How can we create a sustainable Britain post-COVID?

COVID-19 has drastically changed the face of sustainability in the UK. Read on to explore the difference between the old normal and the new, why infrastructure matters, and the lessons that we need to take on board for the future.

 

The old normal

Social distancing and the shutdown of whole sectors of industry in the UK and abroad will have far-reaching and long-lasting effects. The Office for Budget Responsibility predicts a 35% drop in GDP and the loss of more than 2 million jobs in Q2 of 2020.

That’s not to say that everything was fine before COVID hit.

  • Productivity growth was sluggish, averaging just 0.3% per year in the 2010s, down from 2% per year before the 2008 crash.
  • Inequality was rife, with the average Londoner enjoying a disposable income of £27,826 in 2017, while the average Welsh person scraped by on £15,754.
  • Decarbonisation posed a serious challenge – of 25 policy actions recommended in 2018 to cut emissions by 80%, just one had been completed by July 2019.

To address these challenges, the UK signed up to two global agreements: the Paris Climate Agreement and the United Nations’ Sustainable Development Goals (SDGs). However, according to UK Stakeholders for Sustainable Development, in 2018 the UK was performing well on just 24% of its SDG targets, on 57% it performed inadequately or had gaps in policy, and on 15% it performed poorly or had little to no policy.

 

Why infrastructure is vital to sustainable development

Infrastructure delivers services that are vital to sustainable development, like clean power supplies, health care, and sewage networks. 92% of SDG indicators are connected to infrastructure in some way.

SDG 9 (infrastructure) is strongly connected to SDG 11 (sustainable cities and communities), SDG 10 (reducing inequalities), SDG 8 (decent work and economic growth), and SDG 7 (energy). Building infrastructure creates jobs, and once in place, it can spur economic activity..

Infrastructure is also important to SDG 15 (biodiversity) and SDG 14 (protecting habitats). It helps protect the environment by conserving natural resources and reducing climate change.

However, few developed countries think about the SDGs when planning their infrastructure. If Britain can make good progress on its SDG targets, it could take on a leadership role and sell its knowledge through other countries, particularly on how to achieve the goals by developing infrastructure.

 

The sustainability lessons of COVID

Efforts towards the SDGs and the Paris Climate Agreement will be hit hard by the COVID-induced recession, with the most vulnerable individuals suffering the most. SDG 8 (sustained, inclusive and sustainable economic growth, full and productive employment and decent work for all) and SDG 1 (ending poverty in all its forms within the UK) face the most serious setbacks.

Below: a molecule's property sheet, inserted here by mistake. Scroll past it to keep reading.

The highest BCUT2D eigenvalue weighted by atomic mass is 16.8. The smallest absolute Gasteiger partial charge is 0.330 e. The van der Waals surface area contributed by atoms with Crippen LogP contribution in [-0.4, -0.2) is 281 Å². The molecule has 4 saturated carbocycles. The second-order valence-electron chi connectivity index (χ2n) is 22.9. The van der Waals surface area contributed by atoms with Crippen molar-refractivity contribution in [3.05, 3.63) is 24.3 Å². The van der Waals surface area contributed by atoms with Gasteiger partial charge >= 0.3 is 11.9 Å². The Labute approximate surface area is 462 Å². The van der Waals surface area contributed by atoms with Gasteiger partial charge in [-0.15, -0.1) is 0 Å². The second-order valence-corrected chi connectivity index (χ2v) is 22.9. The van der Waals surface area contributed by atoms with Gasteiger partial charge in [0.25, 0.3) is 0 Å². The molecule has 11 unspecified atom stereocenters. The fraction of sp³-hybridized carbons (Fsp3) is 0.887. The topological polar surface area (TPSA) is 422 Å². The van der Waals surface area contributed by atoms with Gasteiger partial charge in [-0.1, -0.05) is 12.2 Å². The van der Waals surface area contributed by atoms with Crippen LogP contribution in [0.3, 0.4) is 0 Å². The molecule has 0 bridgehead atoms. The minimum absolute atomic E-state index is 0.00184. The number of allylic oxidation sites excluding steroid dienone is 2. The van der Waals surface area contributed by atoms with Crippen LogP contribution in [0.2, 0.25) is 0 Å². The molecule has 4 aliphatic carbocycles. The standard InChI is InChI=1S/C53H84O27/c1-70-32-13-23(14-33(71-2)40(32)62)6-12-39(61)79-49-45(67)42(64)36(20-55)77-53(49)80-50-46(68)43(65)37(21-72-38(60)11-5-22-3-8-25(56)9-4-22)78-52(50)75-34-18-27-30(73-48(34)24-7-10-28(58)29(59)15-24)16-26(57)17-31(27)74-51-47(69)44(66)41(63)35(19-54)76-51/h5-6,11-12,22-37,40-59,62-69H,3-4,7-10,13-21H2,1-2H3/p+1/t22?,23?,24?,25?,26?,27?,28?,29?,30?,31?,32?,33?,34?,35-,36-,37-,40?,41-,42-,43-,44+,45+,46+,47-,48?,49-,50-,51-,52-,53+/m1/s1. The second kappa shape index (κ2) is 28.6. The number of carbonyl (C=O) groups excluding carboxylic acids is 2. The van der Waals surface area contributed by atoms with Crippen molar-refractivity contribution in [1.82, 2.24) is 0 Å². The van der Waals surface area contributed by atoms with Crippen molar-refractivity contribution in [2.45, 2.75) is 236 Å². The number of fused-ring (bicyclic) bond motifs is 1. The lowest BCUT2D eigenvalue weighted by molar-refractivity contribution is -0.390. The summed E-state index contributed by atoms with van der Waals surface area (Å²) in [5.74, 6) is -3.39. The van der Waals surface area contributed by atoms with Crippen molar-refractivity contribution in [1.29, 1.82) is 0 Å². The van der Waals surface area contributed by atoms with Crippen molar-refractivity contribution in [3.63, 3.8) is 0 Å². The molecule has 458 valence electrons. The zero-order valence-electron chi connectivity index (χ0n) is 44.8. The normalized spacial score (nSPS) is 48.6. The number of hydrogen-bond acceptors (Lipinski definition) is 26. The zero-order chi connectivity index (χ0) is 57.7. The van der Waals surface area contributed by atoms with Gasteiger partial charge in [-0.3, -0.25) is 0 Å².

However, some goals might be positively impacted, including SDG 9 (building resilient infrastructure, inclusive and sustainable industrialisation and fostering innovation), SDG 3 (ensuring healthy lives and promoting wellbeing for all at all ages), and possibly SDG 13 (taking urgent action to combat climate change and its impacts). Lockdown has actually benefited the environment in the short term, with dramatic reductions in pollution and CO2 emissions, and if the increase in remote working continues, some of these benefits could last.

As we work towards these goals in the post-COVID context, we need to assimilate the lessons of the pandemic:

  1. COVID has shown that we’re all connected through our actions. Lesson: we need to treat infrastructure as a system of systems, which can support the societal outcomes we want.
  2. COVID has also thrown socio-economic divisions into sharp relief. Lesson: key workers are, well, key, and should have priority access to housing, transport, and health care.
  3. The public can change their behaviour quickly when they’re clear on what they need to do and why it matters. Lesson: they can do the same in the cause of net-zero emissions.
  4. We’ve seen air quality improvements at the expense of our economy. Lesson: Green recovery plans need to factor in economic and social sustainability too.
  5. The rush to produce ventilators has shown that access to manufacturing resources can deliver massive social outcomes. Lesson: Leverage access to goods, services, materials and infrastructure supply chains.
  6. While the overall infrastructure has gone down during COVID, the next crisis might be different. Lesson: Be prepared, build extra capacity into infrastructure networks and link it to a national risk register.

It’s for these reasons that Mane have become members of the Supply Chain Sustainability School.  It is the one area that will impact the sector more than anything else, but something that we can overcome if we all work together.